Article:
Introducing Cinque Terre
If you ever get tired of life, bypass the therapist and decamp immediately to Cinque Terre. Here five crazily constructed fishing villages, set amid some of the most dramatic coastal scenery on the planet, ought to provide enough to bolster the most jaded of spirits. A Unesco World Heritage Site since 1997, Cinque Terre isn't the undiscovered Eden it once was but, frankly, who cares? Sinuous paths tempt the antisocial to traverse seemingly impregnable cliffsides, while a 19th-century railway line cut through a series of coastal tunnels ferries the less brave from village to village. Thankfully cars – those most ubiquitous of modern interferences – were banned over a decade ago.
Rooted in antiquity, Cinque Terre's five villages date from the early medieval period. Monterosso, the oldest, was founded in AD 643, when beleaguered hill dwellers moved down to the coast to escape from invading barbarians. Riomaggiore came next, purportedly established in the 8th century by Greek settlers fleeing persecution in Byzantium. The others are Vernazza, Corniglia and Manarola. Much of what remains in the villages today dates from the late High Middle Ages, including several castles and a quintet of illustrious parish churches.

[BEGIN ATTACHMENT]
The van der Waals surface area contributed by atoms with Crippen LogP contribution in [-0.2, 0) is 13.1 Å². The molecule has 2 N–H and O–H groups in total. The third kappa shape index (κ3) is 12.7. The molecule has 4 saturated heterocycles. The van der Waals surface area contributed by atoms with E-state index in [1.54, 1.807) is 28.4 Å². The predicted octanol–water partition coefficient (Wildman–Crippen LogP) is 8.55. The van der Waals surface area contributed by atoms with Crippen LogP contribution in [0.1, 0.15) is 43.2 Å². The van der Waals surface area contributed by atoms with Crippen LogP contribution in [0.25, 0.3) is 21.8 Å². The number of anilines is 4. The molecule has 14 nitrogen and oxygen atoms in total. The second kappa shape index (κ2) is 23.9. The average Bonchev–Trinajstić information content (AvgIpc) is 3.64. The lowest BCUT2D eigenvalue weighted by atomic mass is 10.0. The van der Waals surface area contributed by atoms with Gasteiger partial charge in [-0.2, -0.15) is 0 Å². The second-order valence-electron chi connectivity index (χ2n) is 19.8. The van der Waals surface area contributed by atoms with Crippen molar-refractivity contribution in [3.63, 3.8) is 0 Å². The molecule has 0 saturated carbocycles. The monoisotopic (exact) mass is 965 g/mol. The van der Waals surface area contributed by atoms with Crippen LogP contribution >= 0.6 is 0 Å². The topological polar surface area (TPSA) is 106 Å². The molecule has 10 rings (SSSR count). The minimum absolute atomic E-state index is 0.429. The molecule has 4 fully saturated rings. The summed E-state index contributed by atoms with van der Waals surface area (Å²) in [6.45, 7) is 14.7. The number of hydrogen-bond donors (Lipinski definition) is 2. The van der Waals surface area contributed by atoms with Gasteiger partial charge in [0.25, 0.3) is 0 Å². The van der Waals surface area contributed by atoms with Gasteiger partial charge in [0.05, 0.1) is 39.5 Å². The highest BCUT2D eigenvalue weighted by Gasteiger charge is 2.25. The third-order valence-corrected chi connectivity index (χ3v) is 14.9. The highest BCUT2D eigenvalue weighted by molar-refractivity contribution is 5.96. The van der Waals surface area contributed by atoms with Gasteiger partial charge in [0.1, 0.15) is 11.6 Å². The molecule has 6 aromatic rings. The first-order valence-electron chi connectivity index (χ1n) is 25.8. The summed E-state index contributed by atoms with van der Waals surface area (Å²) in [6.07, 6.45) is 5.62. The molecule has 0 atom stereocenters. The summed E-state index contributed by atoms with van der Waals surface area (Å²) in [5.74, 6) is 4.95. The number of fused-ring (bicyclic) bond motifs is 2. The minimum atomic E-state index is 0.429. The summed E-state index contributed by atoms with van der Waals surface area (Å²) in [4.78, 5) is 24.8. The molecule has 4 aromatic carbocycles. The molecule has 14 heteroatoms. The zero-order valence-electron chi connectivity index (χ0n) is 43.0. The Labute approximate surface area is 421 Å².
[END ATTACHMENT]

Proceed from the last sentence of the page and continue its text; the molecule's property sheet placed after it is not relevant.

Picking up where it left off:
Buildings aside, Cinque Terre's unique historical feature are the steeply terraced cliffs bisected by a complicated system of fields and gardens that have been hacked, chiselled, shaped and layered over the course of nearly two millennia. So marked are these artificial contours that some scholars have compared the extensive muretti (low stone walls) to the Great Wall of China in their grandeur and scope.
In October 2011 flash floods along the Ligurian coast wreaked havoc in Vernazza and Monterosso, burying historic streets and houses under metres of mud and killing half-a-dozen people. As of 2013, most businesses are open again, but check the status of the Sentiero Azzurro (blue walking trail) before you set out.